Gone to the Dogs

Written By: June  Capossela-Kempf


In one of the more fashionable Long Island villages, some restaurants have been serving up cuisine on narrow outdoor sidewalks –  ever since the air conditioning went out in the Seegate diner. On that day, Sam, the proprietor, desperately set his tables outside, plopped vases on them and dubbed the near fiasco, ‘al fresco’.

Soon, his displaced patrons discovered that this curbside vantage point offered fantastic views of the harbor and a few clueless tourists perceived it as the ultimate of chic and sophisticate. A significant clientele arose from the sidewalks of trendy Tourtrap Manor, Long Island . Visitors were easily sold on the idea that feasting amidst sickening exhaust fumes, ducking passersby while shooing  horseflies flies , is cool. To say nothing about ingesting buggy Tiramisu along with cold Cappuccino . Oh what joy!

And now, to add to the merriment, doggies who are not specially trained service dogs are welcome to do lunch with the bunch on  ‘elegant’ curbside patios – one step from the gutter.

It appears that this development is  being warmly accepted  by the patrons and their pooches, but to us peasants, if raises a few questions as well as eyebrows. In light of these concerns, it may be time to establish some form of protocol before this situation turns into a doggone disaster.

The first question that comes to mind is:

Is there a limit to the size, breed or temperament of the animal? Okay. so that makes three questions. Here’s another; if breed is a factor, can that be interpreted as discriminatory? Come to think of it, why can’t I bring my cat out with me to eat? Poor Kitty, all she ever gets to do is hang around the house and ingest her victuals right next to her litter box. Litter boxes? Oh, I can just picture them lined up all in a row along the Seegate’s fence.

Speaking of ‘equal rights’, why can’t I bring my adorable , well behaved pot belly pig?

A few years ago, we visited a Key West eatery where a local customer walked in with a yellow head Amazon parrot perched on his shoulder. The pair were seated promptly and  no one said a word in reply to the  rude wise cracking fowl who insulted everyone in the place. Seems like it is only a matter of time when all pets are welcome all over the street cafes of Long Island . The possibilities are endless. But for now, let’s just deal with the dogs.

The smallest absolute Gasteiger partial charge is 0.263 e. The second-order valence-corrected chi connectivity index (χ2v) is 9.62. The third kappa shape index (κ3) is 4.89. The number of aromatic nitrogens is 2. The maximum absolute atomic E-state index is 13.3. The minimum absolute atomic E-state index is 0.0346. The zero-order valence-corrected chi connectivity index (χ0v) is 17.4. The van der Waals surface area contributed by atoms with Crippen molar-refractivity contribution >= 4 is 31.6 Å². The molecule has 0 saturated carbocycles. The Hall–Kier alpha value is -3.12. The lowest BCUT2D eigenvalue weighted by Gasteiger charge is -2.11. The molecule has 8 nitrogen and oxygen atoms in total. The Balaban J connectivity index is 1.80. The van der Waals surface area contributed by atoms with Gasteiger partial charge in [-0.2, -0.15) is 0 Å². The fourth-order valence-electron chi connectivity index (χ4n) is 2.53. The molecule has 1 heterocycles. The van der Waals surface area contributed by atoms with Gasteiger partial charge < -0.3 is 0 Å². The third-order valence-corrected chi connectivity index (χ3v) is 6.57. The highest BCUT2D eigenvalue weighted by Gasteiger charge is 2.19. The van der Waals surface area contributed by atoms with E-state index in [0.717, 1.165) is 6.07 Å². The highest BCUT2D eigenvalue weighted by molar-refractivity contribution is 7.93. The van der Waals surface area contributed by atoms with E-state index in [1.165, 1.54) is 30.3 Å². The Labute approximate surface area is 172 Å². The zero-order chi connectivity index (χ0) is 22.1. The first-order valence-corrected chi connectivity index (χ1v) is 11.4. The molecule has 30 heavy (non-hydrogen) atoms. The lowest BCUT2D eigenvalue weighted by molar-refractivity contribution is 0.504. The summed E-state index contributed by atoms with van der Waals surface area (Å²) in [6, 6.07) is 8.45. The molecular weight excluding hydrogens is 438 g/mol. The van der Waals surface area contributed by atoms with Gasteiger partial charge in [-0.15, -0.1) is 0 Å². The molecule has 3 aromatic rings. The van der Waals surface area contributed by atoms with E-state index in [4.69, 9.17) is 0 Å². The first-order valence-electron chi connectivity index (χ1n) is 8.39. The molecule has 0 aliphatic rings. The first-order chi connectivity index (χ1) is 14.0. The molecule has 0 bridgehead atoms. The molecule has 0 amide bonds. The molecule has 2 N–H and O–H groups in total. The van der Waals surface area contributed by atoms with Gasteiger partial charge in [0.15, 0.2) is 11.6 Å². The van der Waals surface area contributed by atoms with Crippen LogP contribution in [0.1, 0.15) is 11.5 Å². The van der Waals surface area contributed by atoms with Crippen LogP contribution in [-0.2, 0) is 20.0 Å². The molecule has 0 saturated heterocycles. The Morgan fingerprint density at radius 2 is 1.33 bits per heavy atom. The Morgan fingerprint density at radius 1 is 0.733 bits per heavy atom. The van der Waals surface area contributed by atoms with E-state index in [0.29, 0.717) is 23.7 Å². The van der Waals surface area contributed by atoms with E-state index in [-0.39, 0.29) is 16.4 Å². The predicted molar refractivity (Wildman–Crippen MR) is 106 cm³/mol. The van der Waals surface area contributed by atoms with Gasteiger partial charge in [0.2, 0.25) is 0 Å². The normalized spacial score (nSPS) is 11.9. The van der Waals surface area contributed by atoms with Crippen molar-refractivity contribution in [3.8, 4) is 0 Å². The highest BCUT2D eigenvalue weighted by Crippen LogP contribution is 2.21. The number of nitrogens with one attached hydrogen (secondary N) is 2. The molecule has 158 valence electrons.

Suppose Fido is four feet high sitting down. His jowls are table top high. He has the potential to slobber his Alpo all over the linen tablecloth.  Does the waiter set a place for him on the table – with his own bowl and doggie menu? Or does he take a spot under the table where he can snatch up crumbs and lick sandaled feet and exposed toes to his heart’s content?

What if Fido thinks the service is poor?  Does he just sit there and beg until he is fed from the table?  What style of begging does he use: whining, barking , jumping up – all of the above? Is he friendly, too friendly or aggressive ?

Suppose one of those pocket book pooches arrive ? Does Fifi  stay put in her  purse, poking her snooty snout  out  for’ Mommie’ to stuff with  tidbits? What if her master is dishing out Kibbles from a  zip-lock when the hamburgers are served to humans? Does Fifi bite the hand feeding her, leap onto the table and serve herself? Are the tables bolted down?

No matter what size they are, after they eat, nature calls. Where does the pooper scooper go? Who provides it, the dog’s owner or the restaurant? If the establishment furnishes them, how are they distributed? Does the maitre ‘d  offer  it as he walks your party to a table or do they place it like a napkin at the doggies spot?  Where do you utilize it ?What do you do with it when doggies done? Hang it on the back of your chair? Hand it over to the waiter? Kick it under the table?

What if Fido gets the urge to mark his territory?   How far can he go?


Did I mention the barking issue or yipping depending on the size of the dog. Fido wants another treat and ‘speaks’ up. Suppose there are other animals there at the same time and they all decide to have a bark fest .

What happens the moment Fido notices that Fifi is in season? The need for intervention has reached the critical point.


While it is easy to pose these questions, the solutions may be harder to find. It may be prudent to set some rules  –  before any pet set paw at any place. There are many variables and sensibilities to address. But in a stopgap action that will most likely be amended over and over again, I have drawn up a list of do’s and don’ts for potential canine consumers and their masters.

To begin with, a large bulletin board could be placed at the entrance of every establishment that does not already have a ‘No Dogs Allowed’ sign posted. It would read :

All dogs must be accompanied by a leash.

Any canine over 16 pounds will not be permitted entry.

In the event your dog attacks someone, the establishment is not responsible for damages. Waivers are provided.

All dogs must be neutered.

All human patrons must supply treats or if that is impossible the restaurant will supply a limited amount of treats at a cost of five dollars a bag.

If patrons, do not have their own  pooper scoopers, they will be provided at a cost of 10.00 each ( Space will be provided in the alley way for that purpose.)

All owners must clean up any accidents and reimburse management for permanent  damage.

All used pooper scoopers must be placed in a conspicuous location , in a manner not to be confused with traditional doggie bags…

I just lost my appetite.

If ever I feel the compulsion to eat on the street and wish to bring along my most precious pet, I will dig into my closet and reach for my best source of comfort and security – my pet rock. It doesn’t bark. It doesn’t bite . It doesn’t make a mess or take up a lot of space. Best of all it doesn’t eat anything.


Pet Rocks Permitted

(under 5 pounds, please)